3CR community radio LGBTIQ show ‘In Ya Face’ covers local councils, sex work and LGBTIQ rights in an interview with Dr Sean Mulcahy, on the Victorian Pride Lobby’s ‘Rainbow Local Government Campaign’. Dr Mulcahy singles out the City of Boroondara and the City of Melton as the poorest performers for sex workers’ rights. Go to the 16 minute, 5 second mark.
25 February 2022
Local government news service, Victorian Local Governance Association Connect interviews lawyer Tony Raunic from Hunt & Hunt Lawyers, about what the what the passage of the Sex Work Decriminalisation Bill 2021 and the accompanying changes to planning schemes means for local councils and the sex industry. Mr Raunic emphasises the bills intent to prohibit councils from discriminating against sex workers, that regulation will still apply to sex workers and that there will be political pressure on some councils to ban all forms of sex work. He also addresses the question: will council officers inspect the houses of sex workers and require proof of sexual health medical checks? The Youtube video below will automatically start playing at the correct mark, the 5 minute and 30 second mark.
Hunt & Hunt Lawyers have a guide to the sex work bill on their website.
24 February 2022
The NSW Greens Party proposes an amendment to their NSW sex worker anti-discrimination bill, the Anti-Discrimination Amendment (Sex Workers) Bill 2020 (NSW)
The bill, tabled in 2020, has failed to progress in the parliament since late 2020. The amendment seeks to expand the legal definition of ‘sex worker’ in the bill to include both sex workers or relatives or associates of sex workers.
24 February 2022
Australia’s only sex work radio show interview Marayann Phoenix about her experience doing sex work around the world and her years of activism in Victoria fighting for sex workers’ rights. She was one of the founding members of the the Prostitutes’ Collective of Victoria.
23 February 2022
The Age columnist Julie Szego, opines about how the Victorian Labor Party has embraced liberalism and sensible small business regulation of the sex industry with the passage of the Sex Work Decriminalisation Bill 2021.
23 February 2022
The Victorian Department of Justice and Community Safety announces further regulation reforms to advertising and council planning laws will be unveiled on 10 May 2022 and 1 December 2022. The reforms follow an additional consultation with the sex industry and local councils in August 2021. This consultation received 698 complete online surveys and 159 written submissions and online video consultations with over 101 stakeholder groups. The majority of contributions supported decriminalising sex work in Victoria.
The resulting additional regulatory reforms will repeal sex industry specific regulations. Any regulation which singles out or discriminates against the sex industry will also be repealed or reformed. This is overwhelming good news for Victorian sex workers.
22 February 2022
The Legislative Assembly of the Victorian Parliament rubber stamps the Sex Work Decriminalisation Bill 2021, providing it with the final approval it needs before receiving royal assent. See page 4 of hansard.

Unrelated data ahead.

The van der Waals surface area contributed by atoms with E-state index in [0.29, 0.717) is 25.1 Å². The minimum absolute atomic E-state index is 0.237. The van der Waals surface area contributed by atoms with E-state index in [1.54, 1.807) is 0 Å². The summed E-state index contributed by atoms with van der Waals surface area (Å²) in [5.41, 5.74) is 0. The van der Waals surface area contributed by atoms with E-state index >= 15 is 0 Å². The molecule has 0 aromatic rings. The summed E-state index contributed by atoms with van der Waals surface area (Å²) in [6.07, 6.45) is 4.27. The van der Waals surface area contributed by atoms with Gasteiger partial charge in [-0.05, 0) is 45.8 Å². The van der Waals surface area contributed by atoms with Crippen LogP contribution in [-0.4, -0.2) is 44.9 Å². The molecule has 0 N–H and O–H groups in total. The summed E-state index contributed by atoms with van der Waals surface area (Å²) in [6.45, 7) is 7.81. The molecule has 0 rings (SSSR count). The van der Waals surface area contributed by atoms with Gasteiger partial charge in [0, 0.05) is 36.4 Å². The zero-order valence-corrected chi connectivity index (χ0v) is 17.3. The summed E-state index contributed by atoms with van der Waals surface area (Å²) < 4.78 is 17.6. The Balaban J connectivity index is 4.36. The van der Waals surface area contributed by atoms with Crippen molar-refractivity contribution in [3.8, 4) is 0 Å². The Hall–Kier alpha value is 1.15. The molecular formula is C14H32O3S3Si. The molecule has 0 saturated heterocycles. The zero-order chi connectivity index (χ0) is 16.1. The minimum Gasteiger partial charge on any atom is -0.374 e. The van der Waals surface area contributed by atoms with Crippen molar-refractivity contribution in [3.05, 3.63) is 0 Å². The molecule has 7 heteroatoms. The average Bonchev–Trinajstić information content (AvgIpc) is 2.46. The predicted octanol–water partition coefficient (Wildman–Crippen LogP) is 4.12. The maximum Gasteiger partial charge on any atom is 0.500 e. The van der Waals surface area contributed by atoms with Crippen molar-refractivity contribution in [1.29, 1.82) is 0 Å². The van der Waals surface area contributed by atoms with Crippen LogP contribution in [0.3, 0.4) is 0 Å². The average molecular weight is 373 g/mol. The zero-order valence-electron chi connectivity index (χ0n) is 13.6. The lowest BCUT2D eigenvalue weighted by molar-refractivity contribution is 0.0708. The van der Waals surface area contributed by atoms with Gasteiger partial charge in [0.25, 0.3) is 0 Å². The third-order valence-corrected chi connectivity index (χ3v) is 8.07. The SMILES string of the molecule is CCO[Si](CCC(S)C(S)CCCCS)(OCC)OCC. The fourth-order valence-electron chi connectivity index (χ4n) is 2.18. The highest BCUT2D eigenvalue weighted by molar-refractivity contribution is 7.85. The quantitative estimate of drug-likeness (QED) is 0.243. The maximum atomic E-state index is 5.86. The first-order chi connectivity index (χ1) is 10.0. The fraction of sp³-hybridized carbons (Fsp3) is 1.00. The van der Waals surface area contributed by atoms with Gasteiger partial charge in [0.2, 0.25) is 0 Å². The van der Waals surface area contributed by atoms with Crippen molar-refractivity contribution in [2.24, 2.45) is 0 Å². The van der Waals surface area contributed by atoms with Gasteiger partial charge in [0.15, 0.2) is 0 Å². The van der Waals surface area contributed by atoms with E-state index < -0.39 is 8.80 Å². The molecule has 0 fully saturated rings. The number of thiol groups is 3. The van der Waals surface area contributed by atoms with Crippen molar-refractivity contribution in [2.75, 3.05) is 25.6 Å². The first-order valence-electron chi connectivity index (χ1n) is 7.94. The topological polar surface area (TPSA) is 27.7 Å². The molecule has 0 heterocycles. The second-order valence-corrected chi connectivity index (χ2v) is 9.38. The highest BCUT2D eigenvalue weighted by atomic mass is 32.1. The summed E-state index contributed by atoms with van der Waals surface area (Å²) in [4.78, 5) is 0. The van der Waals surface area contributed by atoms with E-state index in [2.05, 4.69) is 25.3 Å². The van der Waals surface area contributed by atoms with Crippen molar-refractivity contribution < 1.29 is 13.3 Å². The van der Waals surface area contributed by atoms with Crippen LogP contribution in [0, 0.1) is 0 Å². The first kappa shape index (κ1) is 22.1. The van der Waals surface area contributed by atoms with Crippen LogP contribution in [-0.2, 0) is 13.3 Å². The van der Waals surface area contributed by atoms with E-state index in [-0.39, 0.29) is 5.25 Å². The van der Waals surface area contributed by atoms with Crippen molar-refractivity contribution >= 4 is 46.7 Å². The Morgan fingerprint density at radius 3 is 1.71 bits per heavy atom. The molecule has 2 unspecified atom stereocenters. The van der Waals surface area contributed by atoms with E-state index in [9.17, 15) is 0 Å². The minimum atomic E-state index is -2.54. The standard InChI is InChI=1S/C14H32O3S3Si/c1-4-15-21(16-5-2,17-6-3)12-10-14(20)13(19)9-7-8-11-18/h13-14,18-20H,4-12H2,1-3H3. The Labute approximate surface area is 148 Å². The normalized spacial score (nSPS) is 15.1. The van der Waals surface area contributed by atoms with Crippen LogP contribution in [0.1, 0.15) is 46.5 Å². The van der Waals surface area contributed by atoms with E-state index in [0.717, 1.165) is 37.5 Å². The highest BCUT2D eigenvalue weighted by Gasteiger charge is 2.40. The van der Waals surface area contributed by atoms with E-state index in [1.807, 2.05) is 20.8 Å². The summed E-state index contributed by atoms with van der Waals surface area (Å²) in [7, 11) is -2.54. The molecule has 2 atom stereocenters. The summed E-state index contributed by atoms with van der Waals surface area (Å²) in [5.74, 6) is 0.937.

21 February 2022
Occupational health and safety consultant, Kevin Jones blogs about what the passage of the Sex Work Decriminalisation 2021 bill means for WorkSafe Victoria.
(behind a paywall)
15 February 2022
A South Australian parliamentary committee fails to reach consensus on whether to endorse the latest sex work decriminalisation bill in that state. The Select Committee on the Statutes Amendment (Repeal of Sex Work Offences) Bill 2020 (SA) published its final report, noting the committee was divided on the bill, and the majority of submissions opposed to the bill (opposing sex work decriminalisation). Disappointingly, this marks another set back for sex workers’ rights in South Australia.
15 February 2022
Sex worker friendly social media platform, Switter, shuts down. The passage, in 2021, of the Online Safety Act was always expected to increase pressure to exclude sex workers and sex worker friendly platforms from the internet and social media. The closure of Switter is perhaps the first example of such a closure. The Online Safety Act 2021 was a federal Act, being debated and passed in the federal parliament. It had nothing to do with the Victorian Parliament, which supported sex workers by passing passing a law to decriminalise sex work in early 2022.
10 February 2022
Sex workers avoided HIV epidemic, with negligible rates of infection. HIV can now be eradicated from Australia.
10 February 2022
4 February 2022
Australia’s peak financial crime fighting body, AUSTRAC, publishes a guide to fighting sex slavery. The guide encourages banks to monitor the accounts of people to search for signs of suspicious transactions which could indicate sex slavery. Examples of transactions include purchases for lingerie or beauty products. The guide provides a caveat, ‘Similar payment may be made to legitimate brothels and legal sex workers. It’s important to consider a range of financial indicators which may indicate forced sexual servitude is taking place rather than legal sex work.’ AUSTRAC failed to consult with any sex worker or sex industry group in developing this guide.
14 January 2022
Since the year 2000, the Victorian Government funds a new sex worker program. Six months worth of funding will flow from the Victorian Department of Health to Scarlet Alliance to provide support to Victorian sex workers.
© Sex Work Law Reform Victoria 2022